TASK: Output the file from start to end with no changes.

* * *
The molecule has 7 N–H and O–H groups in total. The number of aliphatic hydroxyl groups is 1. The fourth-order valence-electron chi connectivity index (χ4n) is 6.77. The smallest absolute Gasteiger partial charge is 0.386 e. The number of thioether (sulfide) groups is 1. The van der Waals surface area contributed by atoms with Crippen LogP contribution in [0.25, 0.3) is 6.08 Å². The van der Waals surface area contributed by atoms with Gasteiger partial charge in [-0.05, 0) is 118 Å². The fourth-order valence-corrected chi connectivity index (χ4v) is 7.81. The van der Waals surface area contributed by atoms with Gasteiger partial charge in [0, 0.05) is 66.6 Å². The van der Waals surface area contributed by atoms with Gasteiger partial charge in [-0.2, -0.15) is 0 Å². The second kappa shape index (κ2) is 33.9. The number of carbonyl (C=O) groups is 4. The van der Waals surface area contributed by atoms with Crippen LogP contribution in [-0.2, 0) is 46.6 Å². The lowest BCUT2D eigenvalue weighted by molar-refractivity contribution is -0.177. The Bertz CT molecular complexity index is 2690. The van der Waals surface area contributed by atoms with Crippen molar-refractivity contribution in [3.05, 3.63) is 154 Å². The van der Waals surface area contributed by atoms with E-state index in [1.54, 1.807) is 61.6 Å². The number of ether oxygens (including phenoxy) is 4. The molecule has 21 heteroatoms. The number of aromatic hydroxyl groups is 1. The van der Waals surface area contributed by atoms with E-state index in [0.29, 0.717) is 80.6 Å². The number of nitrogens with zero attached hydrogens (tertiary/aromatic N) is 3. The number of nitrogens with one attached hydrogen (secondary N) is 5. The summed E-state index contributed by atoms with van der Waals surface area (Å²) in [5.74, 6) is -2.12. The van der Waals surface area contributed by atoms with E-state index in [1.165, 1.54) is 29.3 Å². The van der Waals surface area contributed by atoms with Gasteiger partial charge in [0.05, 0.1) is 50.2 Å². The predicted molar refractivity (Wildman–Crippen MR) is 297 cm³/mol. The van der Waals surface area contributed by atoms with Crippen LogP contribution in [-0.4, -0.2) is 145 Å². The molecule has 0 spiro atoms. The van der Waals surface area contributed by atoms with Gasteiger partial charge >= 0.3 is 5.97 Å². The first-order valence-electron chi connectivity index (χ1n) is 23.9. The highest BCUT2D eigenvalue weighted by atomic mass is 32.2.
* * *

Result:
The molecule has 7 N–H and O–H groups in total. The number of aliphatic hydroxyl groups is 1. The fourth-order valence-electron chi connectivity index (χ4n) is 6.77. The smallest absolute Gasteiger partial charge is 0.386 e. The number of thioether (sulfide) groups is 1. The van der Waals surface area contributed by atoms with Crippen LogP contribution in [0.25, 0.3) is 6.08 Å². The van der Waals surface area contributed by atoms with Gasteiger partial charge in [-0.05, 0) is 118 Å². The fourth-order valence-corrected chi connectivity index (χ4v) is 7.81. The van der Waals surface area contributed by atoms with Gasteiger partial charge in [0, 0.05) is 66.6 Å². The van der Waals surface area contributed by atoms with Gasteiger partial charge in [-0.2, -0.15) is 0 Å². The second kappa shape index (κ2) is 33.9. The number of carbonyl (C=O) groups is 4. The van der Waals surface area contributed by atoms with Crippen LogP contribution in [-0.2, 0) is 46.6 Å². The lowest BCUT2D eigenvalue weighted by molar-refractivity contribution is -0.177. The Bertz CT molecular complexity index is 2690. The van der Waals surface area contributed by atoms with Crippen molar-refractivity contribution in [3.05, 3.63) is 154 Å². The van der Waals surface area contributed by atoms with E-state index in [1.54, 1.807) is 61.6 Å². The number of ether oxygens (including phenoxy) is 4. The molecule has 21 heteroatoms. The number of aromatic hydroxyl groups is 1. The van der Waals surface area contributed by atoms with E-state index in [0.29, 0.717) is 80.6 Å². The number of nitrogens with zero attached hydrogens (tertiary/aromatic N) is 3. The number of nitrogens with one attached hydrogen (secondary N) is 5. The summed E-state index contributed by atoms with van der Waals surface area (Å²) in [5.74, 6) is -2.12. The van der Waals surface area contributed by atoms with E-state index in [1.165, 1.54) is 29.3 Å². The van der Waals surface area contributed by atoms with Gasteiger partial charge in [0.05, 0.1) is 50.2 Å². The predicted molar refractivity (Wildman–Crippen MR) is 297 cm³/mol. The van der Waals surface area contributed by atoms with Crippen LogP contribution in [-0.4, -0.2) is 145 Å². The molecule has 0 spiro atoms. The van der Waals surface area contributed by atoms with Gasteiger partial charge >= 0.3 is 5.97 Å². The first-order valence-electron chi connectivity index (χ1n) is 23.9. The highest BCUT2D eigenvalue weighted by atomic mass is 32.2.